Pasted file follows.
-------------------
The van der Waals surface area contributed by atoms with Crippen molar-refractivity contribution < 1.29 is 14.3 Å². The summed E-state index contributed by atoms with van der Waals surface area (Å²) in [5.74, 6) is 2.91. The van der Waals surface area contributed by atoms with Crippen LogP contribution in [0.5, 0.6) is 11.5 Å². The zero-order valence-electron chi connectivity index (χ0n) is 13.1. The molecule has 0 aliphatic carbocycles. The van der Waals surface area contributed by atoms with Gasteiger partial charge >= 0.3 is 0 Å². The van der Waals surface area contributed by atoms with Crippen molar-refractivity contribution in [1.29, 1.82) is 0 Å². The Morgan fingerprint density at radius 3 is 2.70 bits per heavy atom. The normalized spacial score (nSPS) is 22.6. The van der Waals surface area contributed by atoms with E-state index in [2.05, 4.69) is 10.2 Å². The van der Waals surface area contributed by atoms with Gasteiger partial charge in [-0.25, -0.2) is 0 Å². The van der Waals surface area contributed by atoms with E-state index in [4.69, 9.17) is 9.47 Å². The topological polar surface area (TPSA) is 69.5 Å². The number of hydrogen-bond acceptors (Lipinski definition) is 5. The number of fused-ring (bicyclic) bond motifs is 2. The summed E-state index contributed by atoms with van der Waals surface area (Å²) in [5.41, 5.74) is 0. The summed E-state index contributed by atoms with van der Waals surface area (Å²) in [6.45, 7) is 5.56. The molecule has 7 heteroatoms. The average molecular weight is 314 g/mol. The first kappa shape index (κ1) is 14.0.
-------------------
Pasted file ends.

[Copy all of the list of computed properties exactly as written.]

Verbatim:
The van der Waals surface area contributed by atoms with Crippen molar-refractivity contribution < 1.29 is 14.3 Å². The summed E-state index contributed by atoms with van der Waals surface area (Å²) in [5.74, 6) is 2.91. The van der Waals surface area contributed by atoms with Crippen LogP contribution in [0.5, 0.6) is 11.5 Å². The zero-order valence-electron chi connectivity index (χ0n) is 13.1. The molecule has 0 aliphatic carbocycles. The van der Waals surface area contributed by atoms with Gasteiger partial charge >= 0.3 is 0 Å². The van der Waals surface area contributed by atoms with Crippen molar-refractivity contribution in [1.29, 1.82) is 0 Å². The Morgan fingerprint density at radius 3 is 2.70 bits per heavy atom. The normalized spacial score (nSPS) is 22.6. The van der Waals surface area contributed by atoms with E-state index in [2.05, 4.69) is 10.2 Å². The van der Waals surface area contributed by atoms with Gasteiger partial charge in [-0.25, -0.2) is 0 Å². The van der Waals surface area contributed by atoms with E-state index in [4.69, 9.17) is 9.47 Å². The topological polar surface area (TPSA) is 69.5 Å². The number of hydrogen-bond acceptors (Lipinski definition) is 5. The number of fused-ring (bicyclic) bond motifs is 2. The summed E-state index contributed by atoms with van der Waals surface area (Å²) in [5.41, 5.74) is 0. The summed E-state index contributed by atoms with van der Waals surface area (Å²) in [6.45, 7) is 5.56. The molecule has 7 heteroatoms. The average molecular weight is 314 g/mol. The first kappa shape index (κ1) is 14.0.